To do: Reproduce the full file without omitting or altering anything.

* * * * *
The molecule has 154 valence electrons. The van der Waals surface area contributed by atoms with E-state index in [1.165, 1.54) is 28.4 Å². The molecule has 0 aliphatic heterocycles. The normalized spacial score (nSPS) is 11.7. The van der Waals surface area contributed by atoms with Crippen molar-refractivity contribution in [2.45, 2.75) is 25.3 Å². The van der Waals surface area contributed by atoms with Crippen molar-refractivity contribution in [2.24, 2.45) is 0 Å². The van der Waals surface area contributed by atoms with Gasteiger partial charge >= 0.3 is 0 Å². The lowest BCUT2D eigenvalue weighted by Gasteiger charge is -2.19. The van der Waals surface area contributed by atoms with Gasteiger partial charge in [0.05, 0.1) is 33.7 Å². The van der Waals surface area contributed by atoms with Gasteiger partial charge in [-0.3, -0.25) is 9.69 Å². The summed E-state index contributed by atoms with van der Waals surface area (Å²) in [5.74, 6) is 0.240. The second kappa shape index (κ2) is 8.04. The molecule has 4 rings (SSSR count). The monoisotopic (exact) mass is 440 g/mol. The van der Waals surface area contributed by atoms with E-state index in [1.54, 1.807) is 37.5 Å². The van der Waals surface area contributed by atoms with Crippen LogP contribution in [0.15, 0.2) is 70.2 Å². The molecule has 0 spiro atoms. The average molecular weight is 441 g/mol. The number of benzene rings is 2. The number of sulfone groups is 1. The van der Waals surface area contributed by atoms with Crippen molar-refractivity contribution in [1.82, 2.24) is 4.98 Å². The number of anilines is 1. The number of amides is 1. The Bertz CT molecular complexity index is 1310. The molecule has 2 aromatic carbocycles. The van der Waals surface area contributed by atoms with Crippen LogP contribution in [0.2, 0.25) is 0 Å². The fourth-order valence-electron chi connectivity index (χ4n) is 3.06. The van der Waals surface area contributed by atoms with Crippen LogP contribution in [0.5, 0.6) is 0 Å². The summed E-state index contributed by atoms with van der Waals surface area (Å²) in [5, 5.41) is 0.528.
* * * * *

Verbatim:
The molecule has 154 valence electrons. The van der Waals surface area contributed by atoms with E-state index in [1.165, 1.54) is 28.4 Å². The molecule has 0 aliphatic heterocycles. The normalized spacial score (nSPS) is 11.7. The van der Waals surface area contributed by atoms with Crippen molar-refractivity contribution in [2.45, 2.75) is 25.3 Å². The van der Waals surface area contributed by atoms with Crippen molar-refractivity contribution in [2.24, 2.45) is 0 Å². The van der Waals surface area contributed by atoms with Gasteiger partial charge >= 0.3 is 0 Å². The lowest BCUT2D eigenvalue weighted by Gasteiger charge is -2.19. The van der Waals surface area contributed by atoms with Gasteiger partial charge in [0.05, 0.1) is 33.7 Å². The van der Waals surface area contributed by atoms with Gasteiger partial charge in [-0.3, -0.25) is 9.69 Å². The summed E-state index contributed by atoms with van der Waals surface area (Å²) in [5.74, 6) is 0.240. The second kappa shape index (κ2) is 8.04. The molecule has 4 rings (SSSR count). The monoisotopic (exact) mass is 440 g/mol. The van der Waals surface area contributed by atoms with E-state index in [1.54, 1.807) is 37.5 Å². The van der Waals surface area contributed by atoms with Crippen LogP contribution in [0.15, 0.2) is 70.2 Å². The molecule has 0 spiro atoms. The average molecular weight is 441 g/mol. The number of benzene rings is 2. The number of sulfone groups is 1. The van der Waals surface area contributed by atoms with Crippen molar-refractivity contribution in [1.82, 2.24) is 4.98 Å². The number of anilines is 1. The number of amides is 1. The Bertz CT molecular complexity index is 1310. The molecule has 2 aromatic carbocycles. The van der Waals surface area contributed by atoms with Crippen LogP contribution in [0.2, 0.25) is 0 Å². The fourth-order valence-electron chi connectivity index (χ4n) is 3.06. The van der Waals surface area contributed by atoms with Crippen LogP contribution in [0.5, 0.6) is 0 Å². The summed E-state index contributed by atoms with van der Waals surface area (Å²) in [5, 5.41) is 0.528.